Hello Michelle, thank you so much for taking the time out to talk to me. 🙂
1. First things first: how did you take up writing?
It’s hard for me to remember when I first started — I was a very early reader, and I recall writing some terrible poetry in the fourth grade, though I think I’d probably tried to write some stories before that. I didn’t start writing seriously until I was in law school, though, which was many, many years later.
2. What was your very first attempt at creative writing?
See above. I’m pretty sure the terrible poem was about a spy named Di, if that gives you any sense of how awful it was.
3. Where did you get the ideas for your stories?
I tend to come from a “what if” place: what if a good girl did a bad thing for a good reason and got caught (Pushing Perfect)? What if a boy who thought his mother was dead got a letter from her (Questions I Want to Ask You, the book that’s coming out next summer)? Then writing the book becomes the process of answering the question.
4. What in particular gave you the idea for Playlist for the Dead?
I’d read a couple of really good books about suicide (13 REASONS WHY and LOOKING FOR ALASKA), but they both were about boys dealing with the loss of girls they loved, and I wanted to write about friendship between boys.
5. How did you come up with the play list for the book? And did you know that fans of the book have actually curated the entire list on YouTube for people to listen to while they read?
It was really hard — at first I made a list of all songs about suicide, but I hated a lot of the songs and it was much too literal. When I started thinking about the playlist as more an indication of what was going on in Hayden’s world and in his mind, it started to come together in a way that was more interesting to me. I’m very pleased people have made their own playlists; I put one up on Spotify myself, just to make sure it was out there. https://open.spotify.com/user/mfalkoff/playlist/4VTRRllBB7Qe5ABo2ReHJS
6. And what inspired Pushing Perfect?
I was reading a lot about the suicide epidemic in Palo Alto, California, where a lot of high-achieving teenagers were having trouble managing the stress. I didn’t want to write another suicide book, so I decided to explore the anxiety side of things, and the harmful decisions people can make when they’re under that kind of pressure.
7. Do you have particular schedules or writing routines when it comes to your work?
It varies a lot — I have a demanding day job, so when I have chunks of time I like to write in the morning for a few hours a day until I have a draft. While I’m working it’s easier for me to do revisions at night and over the weekend. I’ve learned to be flexible, though. I’m always happier when I’m writing, so I fit it in whenever I can.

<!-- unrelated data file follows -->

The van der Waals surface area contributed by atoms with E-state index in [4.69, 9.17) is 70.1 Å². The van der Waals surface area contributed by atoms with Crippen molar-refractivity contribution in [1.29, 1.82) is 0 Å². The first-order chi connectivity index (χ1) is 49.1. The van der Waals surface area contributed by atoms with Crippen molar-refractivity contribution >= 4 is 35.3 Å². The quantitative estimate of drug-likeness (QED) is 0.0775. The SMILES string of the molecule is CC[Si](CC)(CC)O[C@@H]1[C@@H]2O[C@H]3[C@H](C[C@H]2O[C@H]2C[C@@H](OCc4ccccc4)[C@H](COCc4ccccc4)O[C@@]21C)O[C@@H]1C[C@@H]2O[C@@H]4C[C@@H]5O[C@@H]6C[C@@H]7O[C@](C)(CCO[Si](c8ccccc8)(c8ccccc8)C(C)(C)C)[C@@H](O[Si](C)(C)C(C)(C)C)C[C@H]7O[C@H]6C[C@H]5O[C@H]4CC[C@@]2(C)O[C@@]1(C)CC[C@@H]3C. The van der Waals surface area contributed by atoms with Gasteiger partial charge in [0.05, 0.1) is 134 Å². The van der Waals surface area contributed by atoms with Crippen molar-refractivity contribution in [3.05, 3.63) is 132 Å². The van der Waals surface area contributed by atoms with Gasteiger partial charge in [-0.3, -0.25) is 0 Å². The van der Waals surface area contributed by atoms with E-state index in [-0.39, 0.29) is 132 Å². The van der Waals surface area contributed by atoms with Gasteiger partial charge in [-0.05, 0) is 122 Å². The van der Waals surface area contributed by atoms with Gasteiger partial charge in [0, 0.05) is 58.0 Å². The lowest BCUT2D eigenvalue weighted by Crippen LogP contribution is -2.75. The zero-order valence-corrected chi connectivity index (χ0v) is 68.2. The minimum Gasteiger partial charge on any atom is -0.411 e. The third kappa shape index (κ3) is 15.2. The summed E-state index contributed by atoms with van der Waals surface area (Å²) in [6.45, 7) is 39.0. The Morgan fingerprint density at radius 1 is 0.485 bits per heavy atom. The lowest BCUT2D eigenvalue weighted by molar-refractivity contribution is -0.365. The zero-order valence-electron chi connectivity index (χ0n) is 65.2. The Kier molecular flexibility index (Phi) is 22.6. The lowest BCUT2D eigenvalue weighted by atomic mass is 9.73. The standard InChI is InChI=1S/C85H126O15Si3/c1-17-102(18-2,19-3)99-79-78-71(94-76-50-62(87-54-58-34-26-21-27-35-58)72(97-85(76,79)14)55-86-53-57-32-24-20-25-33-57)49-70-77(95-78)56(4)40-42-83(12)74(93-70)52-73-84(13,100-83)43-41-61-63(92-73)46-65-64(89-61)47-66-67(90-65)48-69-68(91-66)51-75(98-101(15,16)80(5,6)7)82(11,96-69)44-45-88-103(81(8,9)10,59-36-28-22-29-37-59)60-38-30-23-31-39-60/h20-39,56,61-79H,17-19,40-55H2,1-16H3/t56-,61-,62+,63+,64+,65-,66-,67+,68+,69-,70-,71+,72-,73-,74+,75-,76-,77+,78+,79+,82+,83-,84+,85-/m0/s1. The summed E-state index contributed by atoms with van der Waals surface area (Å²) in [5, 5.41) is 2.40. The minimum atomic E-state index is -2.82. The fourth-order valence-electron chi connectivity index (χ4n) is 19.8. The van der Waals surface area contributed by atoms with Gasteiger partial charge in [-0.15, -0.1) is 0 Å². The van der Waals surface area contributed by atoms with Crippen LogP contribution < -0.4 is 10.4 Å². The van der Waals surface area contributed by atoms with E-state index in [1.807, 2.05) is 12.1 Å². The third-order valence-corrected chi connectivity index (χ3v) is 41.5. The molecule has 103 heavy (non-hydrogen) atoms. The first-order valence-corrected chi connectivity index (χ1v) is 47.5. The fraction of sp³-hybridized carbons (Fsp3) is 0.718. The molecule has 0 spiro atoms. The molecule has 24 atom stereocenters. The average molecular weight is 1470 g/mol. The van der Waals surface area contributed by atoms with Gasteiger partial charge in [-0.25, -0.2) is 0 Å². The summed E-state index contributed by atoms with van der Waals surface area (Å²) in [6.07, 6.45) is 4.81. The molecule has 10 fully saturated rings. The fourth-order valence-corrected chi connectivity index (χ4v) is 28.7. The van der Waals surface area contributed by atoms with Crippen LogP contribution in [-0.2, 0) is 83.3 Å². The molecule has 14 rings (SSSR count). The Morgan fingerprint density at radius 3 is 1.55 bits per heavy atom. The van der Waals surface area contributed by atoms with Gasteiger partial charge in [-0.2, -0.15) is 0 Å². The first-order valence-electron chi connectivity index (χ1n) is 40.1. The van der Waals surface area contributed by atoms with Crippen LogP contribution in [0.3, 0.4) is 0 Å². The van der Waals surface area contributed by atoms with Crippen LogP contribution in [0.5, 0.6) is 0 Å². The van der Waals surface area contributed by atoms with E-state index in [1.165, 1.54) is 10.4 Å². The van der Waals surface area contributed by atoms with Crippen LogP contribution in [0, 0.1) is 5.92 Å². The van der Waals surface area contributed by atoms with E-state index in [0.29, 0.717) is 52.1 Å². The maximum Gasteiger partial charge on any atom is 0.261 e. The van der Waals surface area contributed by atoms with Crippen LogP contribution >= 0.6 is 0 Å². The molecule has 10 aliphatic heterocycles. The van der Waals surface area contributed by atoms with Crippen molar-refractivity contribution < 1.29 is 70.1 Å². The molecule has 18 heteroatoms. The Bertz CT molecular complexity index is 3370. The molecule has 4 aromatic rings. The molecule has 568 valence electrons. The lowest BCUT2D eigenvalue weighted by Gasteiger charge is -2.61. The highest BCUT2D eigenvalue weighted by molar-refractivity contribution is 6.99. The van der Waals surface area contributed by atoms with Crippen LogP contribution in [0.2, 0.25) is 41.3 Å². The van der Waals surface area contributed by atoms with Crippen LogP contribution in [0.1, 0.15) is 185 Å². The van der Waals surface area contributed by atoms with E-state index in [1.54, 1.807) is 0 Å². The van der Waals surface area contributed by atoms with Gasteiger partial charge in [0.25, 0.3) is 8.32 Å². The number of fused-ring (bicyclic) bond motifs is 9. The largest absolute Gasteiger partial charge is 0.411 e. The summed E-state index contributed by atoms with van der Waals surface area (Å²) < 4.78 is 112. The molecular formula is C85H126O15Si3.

8. If your story got turned into a movie, who would you like to see star as leads?
I am awful at those kinds of decisions, and I’m not always in the know about who the current good actors are, so I’d have to defer to the casting agents! I personally love independent movies, and I love it when new actors get a chance to start their careers, so I wouldn’t mind a cast full of exciting fantastic people no one’s ever heard of.
9. What are your future plans for writing? Can you give out a teaser or two for your readers?
I mentioned earlier QUESTIONS I WANT TO ASK YOU, the book that’s coming out next summer. I’m really excited about it; the main character is very different than the characters in the first two, and I’m looking forward to seeing whether people love him as much as I do.
10. Do have any particular authors who inspire your work?
There are so many I wouldn’t know where to start, so instead I’ll just mention some books I’ve loved lately. Angie Thomas’s THE HATE U GIVE is as wonderful as everyone says it is, and I’m very excited about the movie for that one; same for Becky Albertalli’s SIMON VS. THE HOMO SAPIENS AGENDA.
11. What would your advice be to aspiring authors?
Read all the time, and keep writing no matter what. Those are the two most important things; everything else just complicates matters.
12. And finally, if there was a book you could turn into a movie, what would it be and why?
It’s funny — I’m not a particularly visual person, so I don’t tend to think about turning books into movies, though once I hear that it’s happening, I can get very excited (see my answer to question 10). If I had to pick one, though, I suppose I’d like to see Heidi Heilig’s THE GIRL FROM EVERYWHERE — that would be really fun to watch.
Thank you once again for talking me. I wish you all the best with your current work and future works.